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To commemorate the one year anniversary of the implementation of the comprehensive Smoke-Free Ordinance, April 27, 2012, the Bismarck Tobacco Free Coalition released the results of an Air Quality Monitoring Study at a news conference today.
The study, sponsored by the Bismarck Tobacco Free Coalition with support from the Bismarck Burleigh Public Health Department and funded by BreatheND, assessed the air quality in places that allowed smoking before the comprehensive smoke free ordinance was implemented on April 27, 2011 and compared the air quality afterward. Data were analyzed and reported by the Roswell Park Cancer Institute.
Key findings showed that:
? Prior to implementation of the ordinance, the level of fine particle air pollution found in locations permitting smoking was in the category of “hazardous”. Workers were exposed to levels of air pollution six times higher than the level considered safe by the U.S. Environmental Protection Agency.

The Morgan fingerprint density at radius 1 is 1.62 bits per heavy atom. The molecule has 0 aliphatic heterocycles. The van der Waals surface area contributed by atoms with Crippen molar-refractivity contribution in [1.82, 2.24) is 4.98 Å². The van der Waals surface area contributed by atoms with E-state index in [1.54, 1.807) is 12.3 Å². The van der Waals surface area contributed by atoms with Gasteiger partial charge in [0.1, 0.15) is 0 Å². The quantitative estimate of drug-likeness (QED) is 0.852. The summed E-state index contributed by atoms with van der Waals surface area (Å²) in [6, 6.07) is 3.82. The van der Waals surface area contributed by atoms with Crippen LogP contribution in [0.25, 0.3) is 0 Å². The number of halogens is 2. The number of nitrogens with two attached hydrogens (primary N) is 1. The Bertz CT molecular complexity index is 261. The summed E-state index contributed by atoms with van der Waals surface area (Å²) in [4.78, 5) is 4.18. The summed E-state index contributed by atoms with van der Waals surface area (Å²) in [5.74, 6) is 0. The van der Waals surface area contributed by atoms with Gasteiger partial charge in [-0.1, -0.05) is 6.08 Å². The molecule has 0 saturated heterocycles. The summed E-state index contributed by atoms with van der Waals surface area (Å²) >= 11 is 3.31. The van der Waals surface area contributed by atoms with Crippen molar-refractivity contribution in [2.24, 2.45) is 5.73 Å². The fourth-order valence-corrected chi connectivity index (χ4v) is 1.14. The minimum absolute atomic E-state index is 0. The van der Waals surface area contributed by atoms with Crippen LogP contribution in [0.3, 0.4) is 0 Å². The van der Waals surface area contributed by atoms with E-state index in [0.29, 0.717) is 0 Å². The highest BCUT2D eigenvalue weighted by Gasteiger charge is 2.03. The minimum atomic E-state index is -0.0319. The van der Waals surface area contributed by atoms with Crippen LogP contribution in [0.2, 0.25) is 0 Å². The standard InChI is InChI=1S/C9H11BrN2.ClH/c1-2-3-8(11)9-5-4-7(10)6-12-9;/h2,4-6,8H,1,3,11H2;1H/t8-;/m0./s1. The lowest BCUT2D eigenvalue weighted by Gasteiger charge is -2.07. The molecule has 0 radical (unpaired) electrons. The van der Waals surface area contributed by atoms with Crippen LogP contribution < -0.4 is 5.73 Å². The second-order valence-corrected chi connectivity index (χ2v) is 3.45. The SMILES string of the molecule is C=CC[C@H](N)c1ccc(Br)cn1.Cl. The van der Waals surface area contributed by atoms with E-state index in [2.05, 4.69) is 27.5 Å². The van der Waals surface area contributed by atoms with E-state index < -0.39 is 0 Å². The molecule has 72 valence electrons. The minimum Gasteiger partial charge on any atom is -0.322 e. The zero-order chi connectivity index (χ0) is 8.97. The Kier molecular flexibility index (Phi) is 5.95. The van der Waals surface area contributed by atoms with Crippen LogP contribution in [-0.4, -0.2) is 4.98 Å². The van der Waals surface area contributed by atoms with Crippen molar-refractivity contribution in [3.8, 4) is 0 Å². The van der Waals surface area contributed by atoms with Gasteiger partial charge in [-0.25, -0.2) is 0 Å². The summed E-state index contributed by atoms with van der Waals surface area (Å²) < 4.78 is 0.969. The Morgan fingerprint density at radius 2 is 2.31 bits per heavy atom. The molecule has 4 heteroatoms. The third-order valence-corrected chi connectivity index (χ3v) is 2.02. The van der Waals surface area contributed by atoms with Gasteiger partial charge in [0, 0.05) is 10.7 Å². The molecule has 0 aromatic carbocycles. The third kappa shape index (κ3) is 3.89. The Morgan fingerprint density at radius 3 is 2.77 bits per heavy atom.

? Post implementation air quality results showed a 96% decline in indoor particle pollution levels, similar to outdoor levels of exposure and in the category of “Good”.
This is important because, according to the U.S. Surgeon General’s Report, 2010:
? “Tobacco smoke contains more than 7,000 chemicals and compounds, including hundreds that are toxic and at least 69 that cause cancer.”
? “Every exposure to the cancer-causing chemicals in tobacco smoke can damage DNA in a way that leads to cancer.”
? “Exposure to secondhand smoke has an immediate adverse impact on the cardiovascular system, damaging blood vessels, making blood more likely to clot and increasing risks for heart attack and stroke.”
Gary Philips, who is a local Bismarck bar tender spoke at the news conference, and stated, “April 27th was the day I would learn if I could breathe easier at work.” Philips discussed how well the public has adjusted to the new ordinance.
To see a summary of the Bismarck Air Quality Study visit: